The Hutchinson News from Hutchinson, Kansas on May 13, 1892 · Page 4
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The Hutchinson News from Hutchinson, Kansas · Page 4

Hutchinson, Kansas
Issue Date:
Friday, May 13, 1892
Page 4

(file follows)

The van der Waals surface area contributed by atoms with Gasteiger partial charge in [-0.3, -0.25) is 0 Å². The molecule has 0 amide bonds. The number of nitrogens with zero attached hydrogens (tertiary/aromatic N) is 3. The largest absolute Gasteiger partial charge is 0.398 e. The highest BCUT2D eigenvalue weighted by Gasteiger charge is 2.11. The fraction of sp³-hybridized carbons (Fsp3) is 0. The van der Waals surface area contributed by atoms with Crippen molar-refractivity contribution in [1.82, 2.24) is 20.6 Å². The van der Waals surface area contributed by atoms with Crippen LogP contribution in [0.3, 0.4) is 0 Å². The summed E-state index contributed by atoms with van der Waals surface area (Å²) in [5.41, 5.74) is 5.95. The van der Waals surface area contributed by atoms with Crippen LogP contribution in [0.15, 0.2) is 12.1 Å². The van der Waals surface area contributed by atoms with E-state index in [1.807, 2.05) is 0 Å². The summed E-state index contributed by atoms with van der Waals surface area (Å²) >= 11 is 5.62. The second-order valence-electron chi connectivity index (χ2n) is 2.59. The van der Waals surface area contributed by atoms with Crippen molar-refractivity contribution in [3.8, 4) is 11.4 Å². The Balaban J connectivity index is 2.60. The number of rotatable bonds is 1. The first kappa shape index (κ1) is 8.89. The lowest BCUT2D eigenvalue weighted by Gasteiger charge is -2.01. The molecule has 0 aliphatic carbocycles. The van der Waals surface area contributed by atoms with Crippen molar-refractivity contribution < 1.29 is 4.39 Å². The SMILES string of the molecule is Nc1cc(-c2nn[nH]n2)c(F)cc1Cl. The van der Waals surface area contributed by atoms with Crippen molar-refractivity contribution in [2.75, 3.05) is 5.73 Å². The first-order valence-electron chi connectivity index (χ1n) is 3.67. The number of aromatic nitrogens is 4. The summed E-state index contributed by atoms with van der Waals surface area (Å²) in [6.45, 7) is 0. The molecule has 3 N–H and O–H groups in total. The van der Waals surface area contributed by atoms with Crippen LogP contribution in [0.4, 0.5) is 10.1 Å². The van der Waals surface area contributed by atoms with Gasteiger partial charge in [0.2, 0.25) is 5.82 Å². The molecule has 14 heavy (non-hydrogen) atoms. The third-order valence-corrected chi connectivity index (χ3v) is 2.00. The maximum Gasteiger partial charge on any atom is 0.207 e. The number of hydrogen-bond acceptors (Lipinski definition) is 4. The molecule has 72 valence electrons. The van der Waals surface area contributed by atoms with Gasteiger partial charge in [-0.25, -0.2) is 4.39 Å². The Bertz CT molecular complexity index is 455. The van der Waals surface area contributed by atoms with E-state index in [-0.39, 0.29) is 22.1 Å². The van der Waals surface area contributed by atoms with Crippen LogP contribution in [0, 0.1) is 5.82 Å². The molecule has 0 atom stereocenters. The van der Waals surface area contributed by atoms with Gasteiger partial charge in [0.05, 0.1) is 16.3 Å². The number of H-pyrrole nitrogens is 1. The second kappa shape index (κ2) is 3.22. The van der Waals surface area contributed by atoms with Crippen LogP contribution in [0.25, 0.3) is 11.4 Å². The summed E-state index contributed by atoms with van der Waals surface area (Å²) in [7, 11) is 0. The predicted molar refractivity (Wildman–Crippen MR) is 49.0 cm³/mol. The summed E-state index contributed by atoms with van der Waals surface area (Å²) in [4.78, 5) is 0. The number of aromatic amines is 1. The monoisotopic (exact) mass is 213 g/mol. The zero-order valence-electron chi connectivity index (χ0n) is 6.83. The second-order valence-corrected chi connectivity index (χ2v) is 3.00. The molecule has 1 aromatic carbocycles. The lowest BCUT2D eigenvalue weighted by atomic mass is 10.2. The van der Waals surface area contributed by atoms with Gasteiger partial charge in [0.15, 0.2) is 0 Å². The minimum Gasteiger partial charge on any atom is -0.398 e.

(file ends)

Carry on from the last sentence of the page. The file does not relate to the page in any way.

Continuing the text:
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HUTCHINSON DAILY iEWS, FRIDAY, MAY 13, 18(92/ THE HUTCHINSON NEWS. OFFICIAL I'APBIt OK CITY AND COUNTY THE NEWS PUCLISH1NQ CO. A. 1.. SI'ONSI.KU, Killtor. TKIIMN OK SUHNCKirTION. The NBWH Is delivered by carriers in Hutchiimon. South Hutchinson, and all snh- urtiB, at 15 cents a week. The paper may tic ordered liy postal card, or by telephone (No. , and will be served early and regularly, : report r "'' "" . . ngi dlatcly ar. Please report any Irregularity of service or change of address to the NKWH ortlce lminc- , and it will be rectlllcd. IlAII.Y—llY MAlI,. One copy, one year One copy, sixmonthR One copy, one month AO WKEKI.Y. One copy, one year 81 00 One copy, six months (JO Advertising rates made known on appllca tion. Telephone No. ,'f. In ordcrlinR the NEWS by mail, state Issue wanted, dally or weekly, giving name. city, county and stale. If subscriber changes place of residence, give former address as well as present, and state issue of paper taken, daily or weekly. Chicago olhce. *»7II Uookery building. tlon bill. This week when it eame to a vote on the passage of the bill lie voted against it. This species of dem- u|roffiesil inconsistency might be inexplicable except for the fact that the bill hn<l received enough votes to carry it before .Tunny's name was reached, lie knew his adverse vote would not ufEeet the fate of the measure, and thought it might fix him with his constituents. Wage Statistics. CAIIHOI.I . D. WMGIIT , commissioner of labor, has sent to the president the seventh annual report of his department. Extracts from it show that the total average income of families from all sources for the following different countries was as follows: ,?(lli7 .. .'Will C. E. SIDLINGER, THE V DRUGGIST Prescriptions a Specialty. No. 17 North Main Street, Hutchinson. REPUBLICAN CONVENTIONS. f.nilgTessioiiiil. The Republican Congressional convention for the nomination of a reureseutallvt. for the Seventh district will ' '" 'man, June l.">. he held In King- State Convention. The Republican stale convention will be held in Topeka. June :tu. 1K»'.:. County Convention. Tne Uepublicans ol Keno county. Kansas, will meet in delegate convention in the city of Hutchinson, on Saturday, the^.'ird day o'f July. i»l»a. at the hour of 10 o'clock a. infer the purpose of placing In nomination candidates for; Clerk of the District Court, " .ProbateJudge. Countv Attorney, Countv Superintendent, Due Commissioner from the Third Commissioner District. Delegates to the convention shall be elect- by tlie'scveritl wards and voting precincts at primaries dwly called by " committeemen of , theft tfly called by the county central _ . len of , their respective wards and votingpreclncts. The basis of apportionment of delegates to the said county convention will be one delegate-at-large for each voting precinct in the county, and one delegate from every twenty-five i:i5) votes or fraction thereof, and one alternate for each delegate, cast for Hon. Frank I.. Martin for iudge at the November election, 1H01. Under which rule delegates are ap- F iortioned to the several votingpreclncts ; ol' MReno North 2 Ueno South 4 Koscoe ;! Salt Creek :i Sumner 'J Sylvia Troy — Valley.. Walnut '.' Westminster u Hutchinson— First Ward 12 Second Ward..... 7 Third Ward K Fourth Ward 11 Nickerson— First Ward i> Second Ward r> Third Ward 1 Albion .... Arlington. Hell.. Castleton '! Center -I Clav :i Knferprlse '.' Grant I Orove tl Haven "> Haves :i Huhtsvllle :i, f.angdon Ijincoln Little Hirer Loda :i[ Medford :i| Medora — Nlllllescah IMevna— The committee recommends that the primaries in townships be held on Thursday, July '.Mst, lHivj. from l J to 4 p. m.. and in tlie cittes of Hutchinson and Nickerson on Thursday, July aist. lmm, from 7::iU to H.aop. in. And It Is further recommended that at the same time and place, the voters elect the same mnuiiLT of delegates and alternates to nominate one member of the legislature from Ihe Sevenlv-stxth legislative district; and one mcmlK-r ol the legislature from the Seveniy-tfevcrr.u legislative district, and as the Third ward ol the cltv of Hutchinson is 111 the Sevenlv-sixtn district, that the legislative convention bo held In tile cltv ol Hutchinson on same dav. viz: July isle;, and that each voting' precinct elect one member to serve on the central committee for the ensuing year, Hy order of the KepublicanCountvCentral Committee. ,1NO. H, VINCENT, Chairman. J. V. STOUT. Secretary. ANNOUNCEMENTS, FUK DIKTIttCT CLKUK. I hereby announce myself aa a candidate lor the office of District Clerk of lteno county, mibjcct to Hie decision of the Republican county convention which meets July i-':i J MIS \V. S. Vi-.Aiir.u. Sylvia. Ivan. Foil IllflTHICT i;I.KUK. i hereby announce myself a candidate for the ofllce of District Clerk of !!< no rounly, subject to the decision of the Republican nominating convention. 54. W. Wmxmiv. l-'Oll IMHTHIl.'T UI.KHK. 1 am a candidate for the office of clerk of the district court of this county, subject to the decision of the Republican convention. J. A. LEWIS. KOH HUl'EltlNTKNUUNT of 1'UIU.U) ISSTllUO- T1UN. I hereby ancounce myself as a candidate lnr the office of Superintendent of Public Instruction of Reno county, subject to the decision of the llepubllcan county convention, to be held July '.'.'I, IHIIL'. CliAS. K DAWStiN, Abbyville, Kan. Westminster township. VOll BUPKIUXTKNIIKNT UP I'Ulll.K,' 1NNT1IUC- TION. To the Republicans of Reno County; I am a candidate for the ofllce of County Superintendent of Public Instruction, subject to the decision of the Republican county convention, W. W. PAYNE. t'OU COUNTY Hl'l't'ltlNTKNOKNT. I hereby announce myself a candidate for the olilce of County Superintendent of Public Instruction, subject to the decision of the Republican county convention. CAHI'KH EOWAIIOS. Grove township. t'OIl I'UUIMTK JUDtJE. 1 am a candidate for the ofllce of probate judge, subject to the decision ol the Republican county convention. J. A. FONTUON. After throe years service in the editorial harness E. Ii\ KOONTZ retires from the Turon Headlight, tintl is succeeded by S. BACON . The Headlight has boon a good paper under its former management, and the first issue under the new gives promise that the standard of excellence will be fully sustained. JUIMY SiMi'tUN last week made a upueuh in which he advocated the passage of the river and harbor uppropria- COTTON INMIBTIilKS. United States Great Drltaln France Switzerland • Germany WOOI.KS INUUHTltY. United States «003 Great Uritaln l-> France •••J4 Germany.. ~"> OI.AHS INIHTSTHY. United States $«">» llelglum «-> Great llrltaln f'01 bringing these averages into comparison with those of the incomes, in other industries the commissioner finds that in the United States the total average income of families engaged in the pig iron industry was $5'.ll; in Belgium, S.'!74, and in (treat Britain 81.10. liar iron workers are a well-paid class. Their incomes, per family, were as follows; United States, Si'M; Belgium, 8 :1511; France. 8404; Germany, S38~': Great Britain, 8">l !l. The expenditures for food by families of cotton workers in the United States was an average of S ~87; lu Germany, 8112, and in Great Britain 8240. For families engaged in the woolen industry the average expenditure for food in the United States was 8202; in France, S180; in Germany, $140, and in Great Britain 8233: For the families of glass workers the average cost of food in the United States was 8291; in Belgium, S237, and in Great Britain 8230. Examining the total average expenditures per family for all purposes, it is found that families in the cotton industry in the United States expended SOW; in France 8333; in Germany, 8282; in Great Britain, 8.102, and in Switzerland 834(1. The families in the woolen industry in the United States expended 830-1; in France 838-1; in Germany, 8281, and in Great Britain, 8401. The families engaged in the glass in industry in the United States expended 8700; in Belgium, 8-102, and in Great Britain S-180. It will be observed that the American workman receives from 20 to 140 per cent, more wages than men engaged in the same occupations in Europe. He lives better and spends more money. He is manifestly a better customer of the American farmer than his European competitor could possibly he if he bought all his food in this country. Taxation. With the exception of Pennsylvania, | New York, Delaware and Wisconsin, all the states tax both personal and real property. The income tax exists in live states, but the low rate, lax execution of the laws and the liberal exemptions make the returns very small. Five states have laws authorizing the taxation of inheritances, the aggregate from which, in the states of Pennsylvania and New York in 1888 amounted to $1,437,520. There is the tax on legacies, graduated income tax, the single land tux, the tax on special privileges granted corporations, such as banking, insurance, railroad and laud corporations, the poll tuxand other forms until the subject becomes confusion itself, and yet there are those who presume to suggest reforms in taxation who have never studied the question from fundamental principles. The subject of taxation for the purpose of raising revenues for the defray meut of national, state and municipal expenses is one of the most intricate which the people of any country have to consider. It is incorporated in some form in every national platform ever promulgated in this country and the people continue its ceaseless agitation. Ever since the Republican party came into power the country has made rapid advancement and it hns kept pace with public sentiment on the subject of taxation. With advance ment coine uew questions affecting the- subject and with the exception of national revenues, the experiments have been made by the states. The object of taxation is to obtain money from the- people to defray the public expense and the best system is that which obtains it with the greatest equality, certainty, convenience and economy. After all the experiments that have been made it must be conceded that the theory of the Republican party is the best for prueticul purposes with the laws fairly and strictly enforced, The wild and fanciful itreuins of the leaders of the so-called reform movement in this country are impracticable, ami must succumb to tlio force of lpglc, the history of experiments and the knowledge of the present practicable laws. donated to the famine sufferers by the | city of Philadelphia. The "City of Brotherly Love" has long been noted for the generosity of her citizens, and it is but fitting that the great city founded on the spbt where was consummated the first honest contract between the white and red man should preserve the enviable reputation handed down from WILLIAM PKNM by such acts of noble philanthrophy. 1 Commendable as are such good deeds as the sending to far-away Russia of timely assistance, Philadelphia has not escaped the sneers of envious citi/ens of other places, who have charged the Philadelphians with adopting that method of securing an advertisement. Be that as it may, relief sent to Russia will be just as acceptable to the starving peasants. Besides, those who are so pessimistic as to discard all theories of true philanthropy must confess that it is at least an admirable method of attracting attention; and the best thing the press of the country ettn do is to encourage just such advertising schemes. We hope the opportunity uft'orded will be seized by every citizen and every city that desires public no. tice and is able to pay for it by generous gifts to the poor. Ostentations philanthropy may not be us commendable as secret alms giving, but It is decidedly better than the parsimonious- ncss that gives nothing at all. If the people of Philadelphia have sent two ship loads of provisions to Russia tor the sole purpose of being talked about (a thing we do not believe) their action is still more commendable than that of cities that have sent no relief, secretly or otherwise. So far as the NKWS is concerned it is willing to lend its valuable influence as an advertising medium to any state, city or individual that lends aid to relieve distress and make the lot of suffering humanity easier to bear. ^, tice to the people of the state in the matter'of freight rates* It is outside roads, or roads that have inferior interests in Kansas that are making the most trouble. That noise wafted by western zephyrs is^he laughter of the wheat growers of that section of Kansas. On July 23rd Hutchinson will have four Republican conventions. It breaks the Reno county record. The Missouri is the only river in the United States declared by judicial authority to bo unnavigable. I •tea Political Notes. The output of salt from the Hutchinson plants Is about 700,000 barrels annually. The entire output from the state of Kansas is about 1,250.000 which supplies the present demand in the territory reached; but it could readily be increased to 2,000,000 annual output if necessary. The Hutchinson Salt company has one of the largest and most complete dairy and table salt refineries west of New York, supplying the creamery trade of Iowa, Missouri, Nebraska and Kansas, entirely displacing imported brands in those states.—Kansas City Gazette. 1 -' That the output could be readily increased to 2,000,000 barrels, or even two or three times that quantity is true, but by reason of freight discriminations against the Kansas manufacturers the Michigan salt invades the natural territory of the Kansas men r and that almost to the very doors of their plants. This wrong must be righted before the output of the Kansas fields will be. increase* ^td 'Arle' amount of a barrel. • # • The Democratic congress is treating the country to an exhibition of plain and fancy treasury looting such aswill greatly simplify the way to Republican victovy in November. As the veto of a Republican president stands between the country and the raiders, it is perhaps just as well that they should go ahead and show how completely they would empty the treasury if they had the power.—New York Press. In Louisiana, where flerry Simpson, Peffcr, Clover, Vincent and other People's party advocates bad been to organize the third party which was going to carry the state, that party received 500 votes, the Republicans had 50,000 votes aud the Democrats 130,000. This is the. way the southern states are turning over to the People's party. They will not carry a single state in the Union this year.—Barton County Democrat. It docs not require much foresight to discern the outcome in the election in Kansas this fall. Whenever the Republicans throw 1 aside factional difference and assume an aggressive attitude they carry the state hy a big majority. The Republicans are going to ride rough shod over all opposition. The Alliance may "keep in the middle of the rond," but it will be on a side track, with the coquetting Democracy in the rear. This is the year for'"big crops and big Republican majorities in Kansas..—-Cimarron New West. As an additional attraction to our Bargain Glove Sale We place on sale 300 pair $1.75 quality •First-class—Black Suede, The river and harbor bill providing for the colossal expenditure of nearly 8 .10,000,000, passed the house yesterday, iu spite of the Great Economist's most strenuous efforts to check the tide of extravagance. The vote was 186 to 05. It remains to be seen how the senate will treat this indefensible measure. Doubtless the house would have hesitated to assume the responsibility of passing it if there hud not been a Republican senate either to cheek or share it. The worst of the matter is that after this recklessness the house will be disposed to economize in directions where economy can be ill afforded.—New York Tribune. Philanthrophy for Advertising Purposes. The telegruphic disputehesannoutiue the arrival in Russia of the second shipload of Hour, gruin and provisions Some of our "tariff reform" content poraries may not know it, but the New York individual whom they are quoting as "an authority of undisputed weight in the tin plate trade" is an unnaturalized Englishman whose whole business future depends upon compelling 00,000,000 Americans to continue to pay tribute to the greedy Welsh tin plate trust. The incident strikingly suggests the sources from which the great and glorious cause of "tariff reform" draws a large part of its inspiration.—Boston .Journal. We congratulate llrother KEI.LKY of Hit Times on his line prospect for the nomlna tlon of stale senator from the Eighteenth senatorial district. The judge is worthy of the honor and we hope he will not only h nominated, but triumphantly elected.- Pratt Republican. We would naturally suppose that Brother KKLLKY would stand a better show in the Thirty-sixth district, comprising Kingman, Pratt and Reno counties. ^ Where is the man to take the pluec of GKOIMJK T. ANTHONY on the ' state board of railroad commissioners? This question will agitato the minds of the executive council before loug. Western Kansas don't want him appointed from the Missouri river bottoms. "The most effective, pervasive and persuasive stump orator 1 over knew says CIIAUNCKY M. Dnruw, "is Genera Prosperity. Ho is enlisted on the It publican side this time, us usual. His appearance bodes ill for the calamity ites. ^ Now that the rivers of Kansas are emptying their Hoods into the Big Muddy, the newspapers uloug that m; eertuin stream ar* speaking excitedly about the heavy freight business be iug done by Its use. It is to know that two or threo of the strongest railroads of Kan sus stand ready uml willing to do jus Democratic Comment* on the Democratic House. The 850,000,000 river and barber bill passed by the Democratic house—yeas 180, nays 05 —has knocked the Democratic and mugwump organs, which have any sense or judgment left, all in a heap. The New York World (Dem.) says the Democratic house has stultified itself. ' 'The utmost economy in the other appropriations will hardly suffice to save the Democracy its most effective issue or to secure to.the party the record for honesty, consistency, and courage which the voters who gave it power had a right to expect. It is bad business and worse politics." The New York Sun (Dem.) says there is an outbreak of "crazy extravagance md selfish recklessness" among the Democrats of the house. The "lightweights, the self-seekers, and the mercenaries in the Democratic majority of the present house" arc threatening destruction to the party's hopes. "Their eyes are'fixed upon the star-eyed goddess and their fists are in the nation's money drawer. The situation is per ilous in the extreme. The Springfield (Mass.) Republican (mugwump) trains its whole battery of indignation and contempt upon "the fool Democratic congress." It declares that the passage of this bill "gives the lie to every profession made in favor of economy in expenditure of the people's money; to every claim of loyalty to the Democratic principle of closely limiting the jurisdiction of the federal government; and to every appearance of sincerity in its oft-repeated denunciations of the extravagance of the Billion-Dollar Congress' of the Republicans." Our mugwump contemporary parts company with this Democratic congress, which has "richly earned defeat." "It has proved itself at every turn an incompetent, hypocritical, untrustworthy, unorganized, leaderless mob." Proteotlan and Glove*. From the New York Press. There were 2,401,000 fewer pairs of gloves imported into the United States during 1801 than during 18110. The growth in population in - this country precludes the idea that there were any fewer gloves needed to supply this market in 1800, when 1,005,000 dozen gloves were importod, than in 1801, when the importations aggregated only 803,000 dozen. The constant tendency is to increase the sales of gloves unnually. The difference is one of the practical results of the MeKinley law. The additional gloves needed have been supplied by glove-makers of the United States. The activity produced in glove making centers in this country, like Glov- ersvillo and _ .lohnston, through the growing demand for American made gloves, has raised wages of glove cutters and other skilled workmen, besides producing a higher quality of American gloves than any heretofore manufactured. Meanwhile prices of American gloves have not been advanced< The glove making industry presents a complete argument for the protection principle. At the unheard of bargain price of ^ S1.00 PER PAIR: All sizes from 5 3-4 to 7 1-4. Eveiy Article First-Class. Every Price a Genuine Bargain. AT Hutchinson's Wholesale Houses. K UDESILL & DAYKIN, Wholesale Queensware, Glassware, Cutlery, Lanterns, Fruit Jurs, Etc. Close prices to dealers. Mail orders solicited and carefully filled. 204 North Main and 8 Second Avenue East. HARKER & UPDEGRAFF. Wholesale Dealers in Butter, Eggs and Poultry. PROP'RS OF QUEEN CITY CREAMERY- First avenue_£ast, Woodanl block, and 417 South Main. B ALLARD, SEVERANCE & CO., Wholesale Notions and Fancy Goods. Cun»UlMn Discrimination Against Us, From the Chicago Inter-Ocean. Canada has already entered upon hor discriminating policy toward the United States, by granting a rebate of the tolls on grain passing through the St. Lawrence eunals for England when trans-shipped for Canadian ports only, a decision eminently satisfactory to forwarders of grain on the Canadian side of the river. To meet this discrimination Duluth shippers are now urging congress to chargo toll on Canadian vessels passing through the Soult Ste. Marie canal, and it is said the president will send an early 1 recommendation to congress to that effect. Canada may or may not secure the aid of Groat Britain in making a tariff war upon the United States, but in uny event the United States can take tjare of itself. For large returns for money invested advertise in the Daily una Weekly NEWS. 'No. 10 Second Ave. East. Close Prices to Dealers. UTCHINSON HARDWARE and IMPLEMENT CQ. Wholesale Dealers In SHELF AND HEAVY HARDWARE Farm Machinery and Salt Supplies •rth Mala Street. " x x Teleiih I»hone lTIl-^ I ALL & WALL, ( Wholesale Oarpets and Draperies. Only Exclusive House of the Kind West of the Mississippi River. No. S4 South Main Street. H UTCHINSON WHOLESALE GROCER CO., Wholesale Groceries. Second\a lavenue east. Telephone No. 7?. E. VAUGHAN & CO., Manufacturers of and wholesale dealers in Flavoring Extracts, Rock Candy Syrup and Soda Fountain Sup- ics - »06 North Main St. ^^"antfenaea.- Ma Ex • pli OODRUFF & SON, MANDIUOTUKEBS AND WHOLESALE DEALERS IN THE WOODRUFF GrUITARS & MANDOLINS OITice, 11 and llM\sherman Street east, HutchinsonVKausiB »J Agents wanted in every town In the United States. ICE! Pure Distilled- ICE! iter k Our delivery iB regular and reliable, and the quality of our ice is beyond comparison 50 cents per Hundred to We solicit your patronage. Orders received by the drive faetory, avenue C east, at store, or you can send your a postal card to Union lee & Salt Successor to Hutehinson Ice Munfi HAVE YOU SPRING ' SUIT If not, call at once on JOHN BUETTN ^I the Fashionable Tailor 207 North Main, Midland Block; .••